Biological Sciences Division
Low-dose work highlighted in three journal articles
Results from work at Pacific Northwest National Laboratory (PNNL) sponsored by the U.S. Department of Energy's Low-Dose Radiation Program are described in three articles in the November 2005 issue of Radiation Research.
One article features work done by PNNL to determine whether low doses of low-linear energy transfer (LET) radiation induce shedding of bioactive molecules. Shedding, the release of cell surface proteins by regulated proteolysis, is a general cellular response to injury and generates signaling molecules such as growth factors and cytokines. Using a mass spectrometry-based global proteomics method, the PNNL team analyzed media for shed proteins secreted by irradiated human mammary epithelial cells. Several hundred proteins were identified; however, no changes in abundance attributable to radiation exposure were observed. The results showed that the proteomic-based approach developed at PNNL has the sensitivity to identify the kinds of proteins believed to be released after low-dose radiation exposure, but that improvements are needed in the ability to detect the small abundance changes associated with this type of insult. The authors include David L. Springer, Joshua N. Adkins, and Loel E. Kathmann, PNNL; and John H. Miller, Washington State University.
The other two articles feature microbeam studies, a powerful technique for understanding the interaction of ionizing radiation with cells and tissues. The first paper represents a technical advance and describes the development and characterization of a low-cost, variable-energy, low-linear energy transfer (LET) electron microbeam. This device, which was constructed at PNNL, uses energetic electrons to mimic radiation damage produced by gamma and X rays. The microbeam can access lower regions of the LET spectrum, similar to conventional X-ray or 60Co gamma-ray sources. Authors are Marianne B. Sowa, Mark K. Murphy, Joseph C. McDonald, Daniel J. Strom, and Gregory A. Kimmel, PNNL; and John H. Miller, WSU.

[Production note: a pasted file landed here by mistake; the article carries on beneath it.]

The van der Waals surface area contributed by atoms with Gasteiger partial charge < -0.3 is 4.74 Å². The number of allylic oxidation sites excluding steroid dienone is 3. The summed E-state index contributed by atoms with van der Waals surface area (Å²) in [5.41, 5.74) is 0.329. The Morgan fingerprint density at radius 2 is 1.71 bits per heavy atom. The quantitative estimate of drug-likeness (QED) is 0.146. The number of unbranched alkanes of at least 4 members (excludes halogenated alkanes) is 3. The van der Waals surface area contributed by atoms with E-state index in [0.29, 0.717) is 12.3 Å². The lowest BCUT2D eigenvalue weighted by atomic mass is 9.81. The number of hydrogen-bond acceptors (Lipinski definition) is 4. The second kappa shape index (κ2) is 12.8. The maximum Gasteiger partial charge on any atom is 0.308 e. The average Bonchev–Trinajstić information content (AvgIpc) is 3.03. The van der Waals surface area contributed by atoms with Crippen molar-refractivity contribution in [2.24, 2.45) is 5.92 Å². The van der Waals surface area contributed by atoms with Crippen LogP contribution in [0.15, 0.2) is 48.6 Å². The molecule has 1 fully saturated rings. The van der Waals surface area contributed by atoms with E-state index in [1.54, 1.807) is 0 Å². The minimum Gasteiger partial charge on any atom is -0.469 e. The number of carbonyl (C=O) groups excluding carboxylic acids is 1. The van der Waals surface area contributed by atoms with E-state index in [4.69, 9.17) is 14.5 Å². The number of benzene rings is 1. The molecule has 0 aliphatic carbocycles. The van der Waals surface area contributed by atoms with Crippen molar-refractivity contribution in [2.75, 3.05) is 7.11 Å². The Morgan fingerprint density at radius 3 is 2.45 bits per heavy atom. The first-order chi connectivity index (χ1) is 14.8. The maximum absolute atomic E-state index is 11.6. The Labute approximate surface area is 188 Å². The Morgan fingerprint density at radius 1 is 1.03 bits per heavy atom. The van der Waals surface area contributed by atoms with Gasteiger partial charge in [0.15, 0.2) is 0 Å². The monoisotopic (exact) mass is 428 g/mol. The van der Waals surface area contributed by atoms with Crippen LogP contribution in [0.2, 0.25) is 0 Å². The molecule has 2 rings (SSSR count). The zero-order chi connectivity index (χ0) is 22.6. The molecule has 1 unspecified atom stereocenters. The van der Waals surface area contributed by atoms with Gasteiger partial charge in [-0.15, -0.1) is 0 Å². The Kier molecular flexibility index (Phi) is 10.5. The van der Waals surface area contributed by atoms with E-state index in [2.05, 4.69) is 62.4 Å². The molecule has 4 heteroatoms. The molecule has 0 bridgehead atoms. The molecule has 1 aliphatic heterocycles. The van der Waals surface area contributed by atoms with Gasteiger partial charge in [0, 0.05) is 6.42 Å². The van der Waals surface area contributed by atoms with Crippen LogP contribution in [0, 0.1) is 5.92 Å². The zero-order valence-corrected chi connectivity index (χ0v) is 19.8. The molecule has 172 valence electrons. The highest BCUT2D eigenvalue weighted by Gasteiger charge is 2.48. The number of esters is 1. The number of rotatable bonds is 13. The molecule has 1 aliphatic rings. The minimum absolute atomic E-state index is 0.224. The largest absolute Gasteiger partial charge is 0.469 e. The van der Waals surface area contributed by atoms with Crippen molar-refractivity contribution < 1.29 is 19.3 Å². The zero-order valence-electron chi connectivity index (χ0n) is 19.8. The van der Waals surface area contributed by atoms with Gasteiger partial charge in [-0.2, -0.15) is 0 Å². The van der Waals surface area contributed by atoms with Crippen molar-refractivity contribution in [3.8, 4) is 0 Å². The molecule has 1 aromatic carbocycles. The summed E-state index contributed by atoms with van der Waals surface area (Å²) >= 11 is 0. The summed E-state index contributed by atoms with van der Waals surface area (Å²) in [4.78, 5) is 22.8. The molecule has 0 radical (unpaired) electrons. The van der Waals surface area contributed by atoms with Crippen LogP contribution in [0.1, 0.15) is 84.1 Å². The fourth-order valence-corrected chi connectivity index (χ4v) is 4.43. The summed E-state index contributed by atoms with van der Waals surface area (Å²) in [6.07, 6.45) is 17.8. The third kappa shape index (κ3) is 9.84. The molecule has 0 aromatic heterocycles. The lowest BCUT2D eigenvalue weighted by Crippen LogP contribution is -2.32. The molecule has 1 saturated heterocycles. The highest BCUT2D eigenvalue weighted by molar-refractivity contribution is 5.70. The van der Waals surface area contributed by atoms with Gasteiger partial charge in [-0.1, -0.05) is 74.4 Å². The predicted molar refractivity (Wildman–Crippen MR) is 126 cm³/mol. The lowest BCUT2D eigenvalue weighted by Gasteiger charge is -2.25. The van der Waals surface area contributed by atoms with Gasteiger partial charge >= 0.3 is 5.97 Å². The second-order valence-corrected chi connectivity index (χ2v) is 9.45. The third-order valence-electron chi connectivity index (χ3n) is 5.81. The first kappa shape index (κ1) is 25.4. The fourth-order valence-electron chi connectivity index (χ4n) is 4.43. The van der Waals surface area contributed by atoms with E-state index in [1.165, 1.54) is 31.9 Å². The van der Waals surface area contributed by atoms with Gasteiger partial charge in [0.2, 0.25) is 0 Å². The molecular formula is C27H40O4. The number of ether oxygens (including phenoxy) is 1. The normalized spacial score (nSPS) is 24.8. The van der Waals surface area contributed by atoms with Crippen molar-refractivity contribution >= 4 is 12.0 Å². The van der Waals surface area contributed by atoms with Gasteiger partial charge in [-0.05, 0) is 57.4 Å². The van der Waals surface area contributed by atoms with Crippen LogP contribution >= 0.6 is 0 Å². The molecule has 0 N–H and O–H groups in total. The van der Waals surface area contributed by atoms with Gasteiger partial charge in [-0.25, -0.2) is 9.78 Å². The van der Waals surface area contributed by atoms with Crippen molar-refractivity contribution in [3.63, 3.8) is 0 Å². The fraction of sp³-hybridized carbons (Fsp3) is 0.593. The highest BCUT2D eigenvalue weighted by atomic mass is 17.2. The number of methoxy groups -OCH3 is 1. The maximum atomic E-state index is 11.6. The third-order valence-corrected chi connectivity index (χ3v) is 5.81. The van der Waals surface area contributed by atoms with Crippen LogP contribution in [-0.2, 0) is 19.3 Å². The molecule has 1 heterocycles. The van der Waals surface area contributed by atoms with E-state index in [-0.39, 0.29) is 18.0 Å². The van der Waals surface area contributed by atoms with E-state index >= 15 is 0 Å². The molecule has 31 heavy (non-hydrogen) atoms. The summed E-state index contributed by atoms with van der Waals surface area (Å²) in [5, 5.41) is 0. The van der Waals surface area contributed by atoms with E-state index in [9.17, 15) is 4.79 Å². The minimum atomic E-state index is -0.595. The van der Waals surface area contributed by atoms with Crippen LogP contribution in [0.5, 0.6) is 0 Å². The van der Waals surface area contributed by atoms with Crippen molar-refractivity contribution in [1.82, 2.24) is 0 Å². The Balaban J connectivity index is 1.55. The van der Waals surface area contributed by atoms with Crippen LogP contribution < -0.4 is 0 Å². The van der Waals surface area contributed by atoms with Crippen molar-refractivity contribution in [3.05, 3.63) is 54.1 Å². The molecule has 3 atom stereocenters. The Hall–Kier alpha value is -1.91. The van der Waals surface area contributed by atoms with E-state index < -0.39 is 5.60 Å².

A related article describes use of the low-LET electron microbeam to selectively expose human diploid fibroblasts to different parts of the energetic electron tracks. The low-energy ends of electrically charged accelerated particle tracks have long been hypothesized to be the dominant source of damage when low-LET radiation interacts with biological samples. Until recently, it has been difficult to directly assess the role of the track terminus in the observed biological response. Using a pulsed electron beam, the PNNL team investigated the incident electron energy dependence on micronuclei formation in fibroblasts after nontargeted irradiations at 25 and 80 keV. They found that 25 keV electrons are more effective than 80 keV electrons at producing biological damage for a given dose. The results demonstrated the induction of micronuclei as a function of incident electron energy and support the hypothesis that the electron track end is responsible for the biological damage occurring in the cell. Authors are Marianne B. Sowa, Loel E. Kathmann, Brooke A. Holben, Brian D. Thrall, and Greg A. Kimmel.
The journal articles can be accessed on the BioOne™ website.
Springer DL, M Ahram, JN Adkins, LE Kathmann, and JH Miller. 2005. "Characterization of Medium Conditioned by Irradiated Cells Using Proteome-Wide, High-Throughput Mass Spectrometry." Radiation Research 164(5):651-654. DOI:10.1667/RR3457.1.
Sowa MB, LE Kathmann, BA Holben, BD Thrall, and GA Kimmel. 2005. "Low-LET Microbeam Investigation of the Track-End Dependence of Electron-Induced Damage in Normal Human Diploid Fibroblasts." Radiation Research 164(5):677-679. DOI:10.1667/RR3464.1.
Sowa MB, MK Murphy, JH Miller, JC McDonald, DJ Strom, and GA Kimmel. 2005. "A Variable-Energy Electron Microbeam: A Unique Modality for Targeted Low-LET Radiation." Radiation Research 164(5):695-700. DOI:10.1667/RR3463.1.